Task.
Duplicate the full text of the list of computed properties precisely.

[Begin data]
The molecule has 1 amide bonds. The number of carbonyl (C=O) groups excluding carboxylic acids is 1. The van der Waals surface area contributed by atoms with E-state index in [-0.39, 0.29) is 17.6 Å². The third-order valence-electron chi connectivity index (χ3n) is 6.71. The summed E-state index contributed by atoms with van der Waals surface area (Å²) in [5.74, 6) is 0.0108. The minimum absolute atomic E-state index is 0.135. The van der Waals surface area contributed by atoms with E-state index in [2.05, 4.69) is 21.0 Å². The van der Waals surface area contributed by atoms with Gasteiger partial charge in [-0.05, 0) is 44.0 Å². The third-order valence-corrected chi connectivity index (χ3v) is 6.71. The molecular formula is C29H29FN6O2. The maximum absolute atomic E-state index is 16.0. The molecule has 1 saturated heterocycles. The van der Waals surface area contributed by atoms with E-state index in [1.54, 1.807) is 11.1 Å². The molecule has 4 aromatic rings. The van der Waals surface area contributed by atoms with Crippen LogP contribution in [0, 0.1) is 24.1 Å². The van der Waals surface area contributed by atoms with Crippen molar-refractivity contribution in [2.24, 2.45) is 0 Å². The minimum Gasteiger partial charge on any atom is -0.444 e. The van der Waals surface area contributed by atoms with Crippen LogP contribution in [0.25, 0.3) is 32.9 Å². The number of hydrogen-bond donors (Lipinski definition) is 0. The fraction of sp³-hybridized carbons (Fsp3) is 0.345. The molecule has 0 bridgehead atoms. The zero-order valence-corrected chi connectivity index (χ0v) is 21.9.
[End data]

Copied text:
The molecule has 1 amide bonds. The number of carbonyl (C=O) groups excluding carboxylic acids is 1. The van der Waals surface area contributed by atoms with E-state index in [-0.39, 0.29) is 17.6 Å². The third-order valence-electron chi connectivity index (χ3n) is 6.71. The summed E-state index contributed by atoms with van der Waals surface area (Å²) in [5.74, 6) is 0.0108. The minimum absolute atomic E-state index is 0.135. The van der Waals surface area contributed by atoms with E-state index in [2.05, 4.69) is 21.0 Å². The van der Waals surface area contributed by atoms with Gasteiger partial charge in [-0.05, 0) is 44.0 Å². The third-order valence-corrected chi connectivity index (χ3v) is 6.71. The molecular formula is C29H29FN6O2. The maximum absolute atomic E-state index is 16.0. The molecule has 1 saturated heterocycles. The van der Waals surface area contributed by atoms with E-state index in [1.54, 1.807) is 11.1 Å². The molecule has 4 aromatic rings. The van der Waals surface area contributed by atoms with Crippen LogP contribution in [0, 0.1) is 24.1 Å². The van der Waals surface area contributed by atoms with Crippen molar-refractivity contribution in [2.24, 2.45) is 0 Å². The minimum Gasteiger partial charge on any atom is -0.444 e. The van der Waals surface area contributed by atoms with Crippen LogP contribution in [0.25, 0.3) is 32.9 Å². The number of hydrogen-bond donors (Lipinski definition) is 0. The fraction of sp³-hybridized carbons (Fsp3) is 0.345. The molecule has 0 bridgehead atoms. The zero-order valence-corrected chi connectivity index (χ0v) is 21.9.